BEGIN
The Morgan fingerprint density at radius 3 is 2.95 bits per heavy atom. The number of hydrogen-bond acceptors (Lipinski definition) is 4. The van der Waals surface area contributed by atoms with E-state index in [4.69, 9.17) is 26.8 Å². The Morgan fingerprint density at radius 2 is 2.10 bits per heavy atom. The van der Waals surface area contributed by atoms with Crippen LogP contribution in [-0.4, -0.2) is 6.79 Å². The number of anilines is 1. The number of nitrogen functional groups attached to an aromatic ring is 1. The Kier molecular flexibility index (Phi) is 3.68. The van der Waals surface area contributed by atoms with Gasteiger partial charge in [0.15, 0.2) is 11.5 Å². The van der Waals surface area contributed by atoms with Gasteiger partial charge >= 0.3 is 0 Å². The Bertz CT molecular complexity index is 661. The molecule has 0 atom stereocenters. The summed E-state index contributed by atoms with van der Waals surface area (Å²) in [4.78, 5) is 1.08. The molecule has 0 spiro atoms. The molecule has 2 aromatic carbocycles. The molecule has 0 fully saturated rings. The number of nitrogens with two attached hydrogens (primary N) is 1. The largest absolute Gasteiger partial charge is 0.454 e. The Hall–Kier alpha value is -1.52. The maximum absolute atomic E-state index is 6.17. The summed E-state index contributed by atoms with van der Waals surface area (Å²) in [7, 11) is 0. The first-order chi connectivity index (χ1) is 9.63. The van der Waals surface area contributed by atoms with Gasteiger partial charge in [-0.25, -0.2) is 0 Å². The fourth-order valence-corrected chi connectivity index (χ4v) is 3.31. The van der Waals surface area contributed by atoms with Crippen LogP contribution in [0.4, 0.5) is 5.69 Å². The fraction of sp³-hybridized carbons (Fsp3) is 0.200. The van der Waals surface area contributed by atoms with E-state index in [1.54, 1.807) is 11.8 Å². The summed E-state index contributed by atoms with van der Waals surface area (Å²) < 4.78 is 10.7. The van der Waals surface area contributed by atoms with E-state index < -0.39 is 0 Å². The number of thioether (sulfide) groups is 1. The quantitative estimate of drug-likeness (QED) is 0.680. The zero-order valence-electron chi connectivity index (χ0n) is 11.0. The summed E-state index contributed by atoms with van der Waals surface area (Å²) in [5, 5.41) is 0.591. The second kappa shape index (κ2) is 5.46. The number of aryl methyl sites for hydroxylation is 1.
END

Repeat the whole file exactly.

The Morgan fingerprint density at radius 3 is 2.95 bits per heavy atom. The number of hydrogen-bond acceptors (Lipinski definition) is 4. The van der Waals surface area contributed by atoms with E-state index in [4.69, 9.17) is 26.8 Å². The Morgan fingerprint density at radius 2 is 2.10 bits per heavy atom. The van der Waals surface area contributed by atoms with Crippen LogP contribution in [-0.4, -0.2) is 6.79 Å². The number of anilines is 1. The number of nitrogen functional groups attached to an aromatic ring is 1. The Kier molecular flexibility index (Phi) is 3.68. The van der Waals surface area contributed by atoms with Gasteiger partial charge in [0.15, 0.2) is 11.5 Å². The van der Waals surface area contributed by atoms with Gasteiger partial charge >= 0.3 is 0 Å². The Bertz CT molecular complexity index is 661. The molecule has 0 atom stereocenters. The summed E-state index contributed by atoms with van der Waals surface area (Å²) in [4.78, 5) is 1.08. The molecule has 0 spiro atoms. The molecule has 2 aromatic carbocycles. The molecule has 0 fully saturated rings. The number of nitrogens with two attached hydrogens (primary N) is 1. The largest absolute Gasteiger partial charge is 0.454 e. The Hall–Kier alpha value is -1.52. The maximum absolute atomic E-state index is 6.17. The summed E-state index contributed by atoms with van der Waals surface area (Å²) in [7, 11) is 0. The first-order chi connectivity index (χ1) is 9.63. The van der Waals surface area contributed by atoms with Gasteiger partial charge in [-0.25, -0.2) is 0 Å². The fourth-order valence-corrected chi connectivity index (χ4v) is 3.31. The van der Waals surface area contributed by atoms with Crippen LogP contribution in [0.4, 0.5) is 5.69 Å². The fraction of sp³-hybridized carbons (Fsp3) is 0.200. The van der Waals surface area contributed by atoms with E-state index in [1.54, 1.807) is 11.8 Å². The summed E-state index contributed by atoms with van der Waals surface area (Å²) < 4.78 is 10.7. The van der Waals surface area contributed by atoms with E-state index < -0.39 is 0 Å². The number of thioether (sulfide) groups is 1. The quantitative estimate of drug-likeness (QED) is 0.680. The zero-order valence-electron chi connectivity index (χ0n) is 11.0. The summed E-state index contributed by atoms with van der Waals surface area (Å²) in [5, 5.41) is 0.591. The second kappa shape index (κ2) is 5.46. The number of aryl methyl sites for hydroxylation is 1.